Pastor Christopher Brock
September 16, 2023
Matthew 10:28, New King James Version
“And do not fear those who kill the body but cannot kill the soul. But rather fear Him who is able to destroy both soul and body in hell.”
I was at a meeting recently and the person who was leading the discussion asked those in attendance what their greatest fear was. As I listened to the people around me describe their greatest fear, some were funny, and others were pretty serious. Some people said that they were completely afraid of public speaking. Others said that they were afraid of losing their spouse or a child. Others said that they were afraid of coming to the end of their life and realizing that they had not accomplished what they wanted to do. I was very interested in hearing what others had to say that I actually forgot that I would also need to provide my answer. When it came to my turn, without hesitation, I said the thing I fear the most was to stand before Christ one day and hear the words “I never knew you, depart from me”.
I believe that oftentimes we think about fear as in being afraid. We think about a scary story or movie that brings the image of terror. But fear is not only a word that describes those things, but it is also a word that refers to respect. The Bible tells us that we should not fear the things that can bring death to the body, but we should fear the thing that can bring death to both our body and our soul. This is referring to God Himself. God has complete sovereignty over life and also over judgment. He, and He alone can judge each person and His judgment is perfect. He makes no mistakes. Not only is His judgment perfect, but He and He alone also have complete and total authority to carry out the consequence of His judgment as well. This does not mean that He is going to punish those who reject Him, rather, those who have rejected Him will ensure the consequence of their decision. Consider a very simple example to help illustrate this.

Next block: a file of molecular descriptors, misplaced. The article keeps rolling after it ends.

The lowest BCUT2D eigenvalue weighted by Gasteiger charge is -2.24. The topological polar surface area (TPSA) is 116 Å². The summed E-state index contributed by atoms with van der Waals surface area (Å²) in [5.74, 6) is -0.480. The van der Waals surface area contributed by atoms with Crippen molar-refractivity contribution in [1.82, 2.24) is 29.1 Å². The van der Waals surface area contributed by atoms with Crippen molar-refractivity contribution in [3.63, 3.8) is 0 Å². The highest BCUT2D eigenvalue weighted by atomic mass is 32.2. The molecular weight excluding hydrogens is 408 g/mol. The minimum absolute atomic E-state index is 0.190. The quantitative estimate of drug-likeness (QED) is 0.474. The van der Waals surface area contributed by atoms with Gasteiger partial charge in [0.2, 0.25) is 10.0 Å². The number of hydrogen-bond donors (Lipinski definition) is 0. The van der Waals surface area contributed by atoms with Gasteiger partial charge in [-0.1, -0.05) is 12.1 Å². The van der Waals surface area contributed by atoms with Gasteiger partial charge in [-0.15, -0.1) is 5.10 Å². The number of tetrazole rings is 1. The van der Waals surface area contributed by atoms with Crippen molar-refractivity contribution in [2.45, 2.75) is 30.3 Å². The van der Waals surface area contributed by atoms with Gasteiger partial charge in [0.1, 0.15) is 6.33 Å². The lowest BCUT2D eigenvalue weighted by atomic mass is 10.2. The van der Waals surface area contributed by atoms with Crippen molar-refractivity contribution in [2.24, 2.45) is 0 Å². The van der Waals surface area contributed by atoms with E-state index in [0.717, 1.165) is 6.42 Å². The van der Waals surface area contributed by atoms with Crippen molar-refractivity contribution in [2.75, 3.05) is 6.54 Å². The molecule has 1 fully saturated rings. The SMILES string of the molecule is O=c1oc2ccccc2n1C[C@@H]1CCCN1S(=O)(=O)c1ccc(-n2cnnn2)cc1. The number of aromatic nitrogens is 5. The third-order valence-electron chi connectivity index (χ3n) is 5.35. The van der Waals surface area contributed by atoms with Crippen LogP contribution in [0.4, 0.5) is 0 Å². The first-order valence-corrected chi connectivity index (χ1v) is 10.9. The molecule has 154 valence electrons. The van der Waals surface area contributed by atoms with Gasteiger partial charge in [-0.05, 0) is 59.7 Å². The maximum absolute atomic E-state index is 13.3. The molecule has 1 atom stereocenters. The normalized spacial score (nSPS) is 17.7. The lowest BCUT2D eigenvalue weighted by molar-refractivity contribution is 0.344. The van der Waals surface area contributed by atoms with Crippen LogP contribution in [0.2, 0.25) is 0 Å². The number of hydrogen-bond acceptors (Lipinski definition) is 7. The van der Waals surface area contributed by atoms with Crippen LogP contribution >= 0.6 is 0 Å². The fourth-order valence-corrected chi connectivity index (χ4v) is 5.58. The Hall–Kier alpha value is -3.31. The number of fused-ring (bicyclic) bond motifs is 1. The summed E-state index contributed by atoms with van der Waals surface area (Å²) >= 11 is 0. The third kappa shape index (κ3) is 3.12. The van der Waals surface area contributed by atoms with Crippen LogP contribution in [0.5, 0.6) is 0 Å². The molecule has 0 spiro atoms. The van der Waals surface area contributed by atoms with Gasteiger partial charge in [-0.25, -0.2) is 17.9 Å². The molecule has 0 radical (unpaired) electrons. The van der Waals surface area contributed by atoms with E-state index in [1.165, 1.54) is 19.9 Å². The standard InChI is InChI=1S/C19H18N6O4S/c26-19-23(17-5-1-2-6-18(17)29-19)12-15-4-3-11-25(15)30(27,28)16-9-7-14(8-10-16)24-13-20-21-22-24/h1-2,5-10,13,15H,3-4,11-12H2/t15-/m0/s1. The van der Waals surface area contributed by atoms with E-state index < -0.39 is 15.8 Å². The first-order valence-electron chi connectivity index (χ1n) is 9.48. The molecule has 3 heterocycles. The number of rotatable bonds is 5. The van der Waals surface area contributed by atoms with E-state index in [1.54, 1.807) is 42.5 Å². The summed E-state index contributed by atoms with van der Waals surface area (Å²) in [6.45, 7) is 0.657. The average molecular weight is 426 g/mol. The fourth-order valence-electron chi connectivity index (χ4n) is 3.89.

Imagine that there was a glass full of water sitting on the edge of a table with a sign beside it that said, “Do not push this glass of water off the edge of the table.” The truth is that we would have full freedom and the ability to either choose to leave it alone or to push it off the edge of the table. I am not forced to do either of these options and there is nothing hindering me from either. If I were to choose to disobey the command and push that glass full of water off of the edge, what would happen? The glass would of course fall to the floor and break and the water would spill out over the floor. The floor would be completely wet and covered with shards of broken glass. That is the consequence of the action that we had taken, and it would have occurred regardless of if there was a command not to do it. Once the action was taken and the consequence of that action realized, we would then be completely bound to the consequence. We could never say, “I do not choose to experience the consequence” because the truth is, we have no freedom to make this choice. If, however, we had used our free will and made a choice to follow the commandment not to push the glass of water off the edge we would have never experienced the consequence of the action and would not be bound by it.
I do not want to experience the consequence that is associated with rejection of Christ as my Savior. I want to be with Him forever because I love Him and I know that He loves me. My question or you today is this: Do you fear this world more than you fear God? Do you desire the approval and acceptance of the world over the love of Jesus? These are very serious and deep questions and I pray that you will search deeply and know where you stand.